= 360 degrees = the angle for one complete circle. (1 radian = 57 degrees, roughly)
Seek Profiles
What we're going to do is move the heads across the disks. It seems that most people are interested in doing that as fast as possible, so a good place to start thinking about actuator and VCM design is how you want it to move.
A 3 1/2 inch disk has an OD of 95 mm and an ID of 25 mm. However, you have to hold the disks to the spindle, and the clamp and spacers often have an OD of 31 mm, so theoretically, you have a maximum usable space from 15.5 mm radius at the ID out to 47.5 mm radius at the OD. You need to have a place to park the heads when the drive is stopped, and that is always at the ID, because that's where the motor will need the least torque to start up. It turns out that after monkeying around with tolerances and so forth, the outer data track will be at a radius of about 46 mm and the inner data track at a radius of about 21 mm, so the data zone is pretty close to 1" wide.
Some IBM engineers published a theoretical analysis in the early 1960s that showed how a 1/3 stroke seek, that is, a seek across 1/3 of the data zone, takes an amount of time equal to the average time for a large number of random-length seeks. Whether that conclusion is valid depends, of course, on whether their assumptions are valid. Well, they made very good assumptions. This short course uses the same assumptions they did, and we'll calculate 1/3 stroke seek times and have full confidence that they are equivalent to random access seek times.
Real disk drives today don't exactly follow the assumptions, and if you measure a modern drive, you'll probably get a slightly different answer, by 0.1 msec or so.
If the data zone is 1" wide and the average access time is defined by 1/3 of that, then we only have to study the access time for a 0.333" stroke. I'll round that to 0.3 inch for discussion.
How fast can you go for 0.3"? I'll start by stating an effective speed limit of 250 ips. It isn't smoke, you'll see a number pretty close to this later.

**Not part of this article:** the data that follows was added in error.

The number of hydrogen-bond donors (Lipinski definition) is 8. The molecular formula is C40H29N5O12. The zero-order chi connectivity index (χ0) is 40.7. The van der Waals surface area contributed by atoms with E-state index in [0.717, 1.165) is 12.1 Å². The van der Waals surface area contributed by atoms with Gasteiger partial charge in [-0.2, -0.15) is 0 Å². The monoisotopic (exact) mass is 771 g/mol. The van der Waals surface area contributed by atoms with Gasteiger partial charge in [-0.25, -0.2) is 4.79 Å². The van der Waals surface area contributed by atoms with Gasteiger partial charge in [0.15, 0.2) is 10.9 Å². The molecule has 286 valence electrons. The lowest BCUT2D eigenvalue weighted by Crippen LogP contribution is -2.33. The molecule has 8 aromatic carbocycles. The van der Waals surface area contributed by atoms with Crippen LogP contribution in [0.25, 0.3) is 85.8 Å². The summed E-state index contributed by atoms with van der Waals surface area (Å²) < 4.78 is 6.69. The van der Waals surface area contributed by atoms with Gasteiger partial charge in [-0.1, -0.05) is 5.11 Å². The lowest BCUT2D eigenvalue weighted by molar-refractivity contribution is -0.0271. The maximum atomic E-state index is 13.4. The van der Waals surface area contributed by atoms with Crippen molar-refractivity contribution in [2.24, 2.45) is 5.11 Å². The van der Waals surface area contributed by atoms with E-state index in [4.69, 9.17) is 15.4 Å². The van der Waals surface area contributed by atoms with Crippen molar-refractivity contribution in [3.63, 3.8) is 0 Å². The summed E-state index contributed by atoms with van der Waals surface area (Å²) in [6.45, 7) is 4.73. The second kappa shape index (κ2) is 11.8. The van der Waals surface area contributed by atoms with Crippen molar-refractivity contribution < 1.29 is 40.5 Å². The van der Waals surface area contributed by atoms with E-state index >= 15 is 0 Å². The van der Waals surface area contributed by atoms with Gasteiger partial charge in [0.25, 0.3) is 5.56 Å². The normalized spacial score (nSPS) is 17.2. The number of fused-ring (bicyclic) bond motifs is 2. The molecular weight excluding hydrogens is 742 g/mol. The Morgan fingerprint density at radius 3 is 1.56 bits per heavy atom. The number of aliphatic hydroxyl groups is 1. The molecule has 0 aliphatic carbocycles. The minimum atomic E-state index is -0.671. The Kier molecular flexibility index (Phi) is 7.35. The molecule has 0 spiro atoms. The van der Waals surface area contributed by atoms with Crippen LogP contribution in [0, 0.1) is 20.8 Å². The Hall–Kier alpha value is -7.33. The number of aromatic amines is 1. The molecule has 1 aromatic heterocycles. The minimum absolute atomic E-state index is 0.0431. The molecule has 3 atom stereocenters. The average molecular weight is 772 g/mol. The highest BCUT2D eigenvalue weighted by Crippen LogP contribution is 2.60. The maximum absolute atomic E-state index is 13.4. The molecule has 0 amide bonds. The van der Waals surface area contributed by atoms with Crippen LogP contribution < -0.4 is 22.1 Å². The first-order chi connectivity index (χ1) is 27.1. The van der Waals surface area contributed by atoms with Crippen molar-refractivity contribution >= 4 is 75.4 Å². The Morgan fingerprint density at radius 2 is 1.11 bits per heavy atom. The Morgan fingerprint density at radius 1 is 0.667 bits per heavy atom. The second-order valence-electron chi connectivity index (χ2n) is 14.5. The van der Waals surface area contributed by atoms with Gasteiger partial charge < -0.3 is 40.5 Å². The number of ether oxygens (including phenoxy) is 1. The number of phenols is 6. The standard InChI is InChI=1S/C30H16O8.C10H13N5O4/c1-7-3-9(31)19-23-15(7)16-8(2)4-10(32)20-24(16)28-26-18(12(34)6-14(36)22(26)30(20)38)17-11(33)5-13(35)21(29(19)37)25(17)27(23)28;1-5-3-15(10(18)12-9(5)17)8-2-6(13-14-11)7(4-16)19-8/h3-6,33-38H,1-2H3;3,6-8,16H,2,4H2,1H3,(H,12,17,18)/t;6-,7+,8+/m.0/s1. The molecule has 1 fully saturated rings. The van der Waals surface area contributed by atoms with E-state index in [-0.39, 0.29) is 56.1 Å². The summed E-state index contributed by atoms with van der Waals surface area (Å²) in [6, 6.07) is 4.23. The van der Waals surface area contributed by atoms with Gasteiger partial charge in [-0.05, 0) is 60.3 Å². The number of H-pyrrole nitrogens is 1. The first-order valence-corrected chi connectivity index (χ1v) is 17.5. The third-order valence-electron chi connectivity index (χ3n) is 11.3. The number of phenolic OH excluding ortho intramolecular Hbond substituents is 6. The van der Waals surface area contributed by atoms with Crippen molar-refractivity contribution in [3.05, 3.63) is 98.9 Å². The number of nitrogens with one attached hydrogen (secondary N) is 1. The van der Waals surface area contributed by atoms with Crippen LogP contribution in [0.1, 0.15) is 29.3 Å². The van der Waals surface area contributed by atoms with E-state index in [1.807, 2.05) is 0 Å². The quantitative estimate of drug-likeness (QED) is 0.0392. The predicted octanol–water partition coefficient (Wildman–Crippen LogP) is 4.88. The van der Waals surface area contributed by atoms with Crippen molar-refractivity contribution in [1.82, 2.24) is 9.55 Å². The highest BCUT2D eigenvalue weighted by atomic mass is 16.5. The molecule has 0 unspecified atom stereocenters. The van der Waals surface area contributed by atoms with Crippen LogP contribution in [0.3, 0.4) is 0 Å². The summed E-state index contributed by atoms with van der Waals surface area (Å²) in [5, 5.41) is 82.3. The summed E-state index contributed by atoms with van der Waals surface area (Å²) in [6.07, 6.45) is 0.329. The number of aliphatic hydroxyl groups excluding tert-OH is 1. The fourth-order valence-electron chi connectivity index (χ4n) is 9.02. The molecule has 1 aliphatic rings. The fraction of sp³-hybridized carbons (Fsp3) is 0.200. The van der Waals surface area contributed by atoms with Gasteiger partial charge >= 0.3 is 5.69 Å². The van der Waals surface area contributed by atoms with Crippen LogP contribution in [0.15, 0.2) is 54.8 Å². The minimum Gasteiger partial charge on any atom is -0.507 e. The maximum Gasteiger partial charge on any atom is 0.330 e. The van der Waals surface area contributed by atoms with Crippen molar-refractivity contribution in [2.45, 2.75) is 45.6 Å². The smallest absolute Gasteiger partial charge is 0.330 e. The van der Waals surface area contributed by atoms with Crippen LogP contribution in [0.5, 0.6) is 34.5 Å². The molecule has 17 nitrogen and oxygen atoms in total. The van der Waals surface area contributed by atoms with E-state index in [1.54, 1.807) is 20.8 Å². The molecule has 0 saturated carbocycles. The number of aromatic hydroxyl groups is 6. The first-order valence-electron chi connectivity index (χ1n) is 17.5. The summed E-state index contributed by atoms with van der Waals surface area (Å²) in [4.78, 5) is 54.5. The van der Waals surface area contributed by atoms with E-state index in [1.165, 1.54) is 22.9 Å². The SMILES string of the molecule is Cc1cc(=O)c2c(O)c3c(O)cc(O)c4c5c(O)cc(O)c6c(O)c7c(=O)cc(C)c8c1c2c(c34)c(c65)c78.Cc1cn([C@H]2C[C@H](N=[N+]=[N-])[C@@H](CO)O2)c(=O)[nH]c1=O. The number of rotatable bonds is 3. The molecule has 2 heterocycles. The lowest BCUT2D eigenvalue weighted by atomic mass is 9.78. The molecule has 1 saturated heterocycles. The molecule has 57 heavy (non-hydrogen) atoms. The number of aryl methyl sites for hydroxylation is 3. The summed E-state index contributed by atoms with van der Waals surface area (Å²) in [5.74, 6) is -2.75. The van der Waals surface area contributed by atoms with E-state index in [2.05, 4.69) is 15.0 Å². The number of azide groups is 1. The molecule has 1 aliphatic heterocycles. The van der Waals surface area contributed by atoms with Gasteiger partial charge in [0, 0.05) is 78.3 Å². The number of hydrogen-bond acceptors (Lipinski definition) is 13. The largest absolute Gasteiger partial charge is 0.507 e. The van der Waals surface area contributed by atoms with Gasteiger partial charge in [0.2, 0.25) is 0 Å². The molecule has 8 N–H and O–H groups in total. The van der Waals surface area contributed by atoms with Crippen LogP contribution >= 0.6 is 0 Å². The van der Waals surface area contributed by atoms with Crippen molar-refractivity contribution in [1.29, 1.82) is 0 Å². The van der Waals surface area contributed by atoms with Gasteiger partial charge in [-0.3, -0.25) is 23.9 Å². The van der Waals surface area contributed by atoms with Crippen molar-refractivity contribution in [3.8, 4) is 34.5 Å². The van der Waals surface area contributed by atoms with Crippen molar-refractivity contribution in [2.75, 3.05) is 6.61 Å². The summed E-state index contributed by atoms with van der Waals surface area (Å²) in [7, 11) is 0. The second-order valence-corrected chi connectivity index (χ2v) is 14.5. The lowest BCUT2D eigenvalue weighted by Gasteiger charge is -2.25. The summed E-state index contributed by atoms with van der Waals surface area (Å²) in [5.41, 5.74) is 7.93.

Let's calculate a Roadrunner seek. Suppose acceleration were meaningless, and you could be going as fast as possible, instantly, and then you could stop instantly. Boinnggg! Beep-beep!!
Newton said (among other things) t = s/v. If s = 0.3" and v = 250ips, then t = 1.2 msec.
Hmmm. Pretty fast. But what does it mean? If a Top Fuel dragster can be going 300 MPH at the end of the quarter, then he ought to be able to do the quarter in 3 seconds, using the same t = s/v equation. Well, they can't do that (but they're amazingly close) and we can't do 1.2 msec seeks either. And it's easier for a dragster than for a disk drive; in a disk drive you have to both start and stop, while a dragster isn't timed for stopping.
A disk drive isn't Roadrunner. It can't be going at maximum velocity instantly. It has to accelerate and decelerate. Let's calculate a dragster seek. We'll accelerate like a dragster and then decelerate at exactly the same rate. This is called a bang-bang triangular seek to we few cognoscenti. Since it's symmetrical, all we have to do is calculate the first half, then double the time. The equation according to Sir Isaac is t = . We have to pick a distance (0.15") and an acceleration. I'll grab 50 g's, not quite out of the air. Multiply 50*386.4 to convert acceleration from g's to ips and make everything come out right. The time (2t, remember) is 7.9 msec!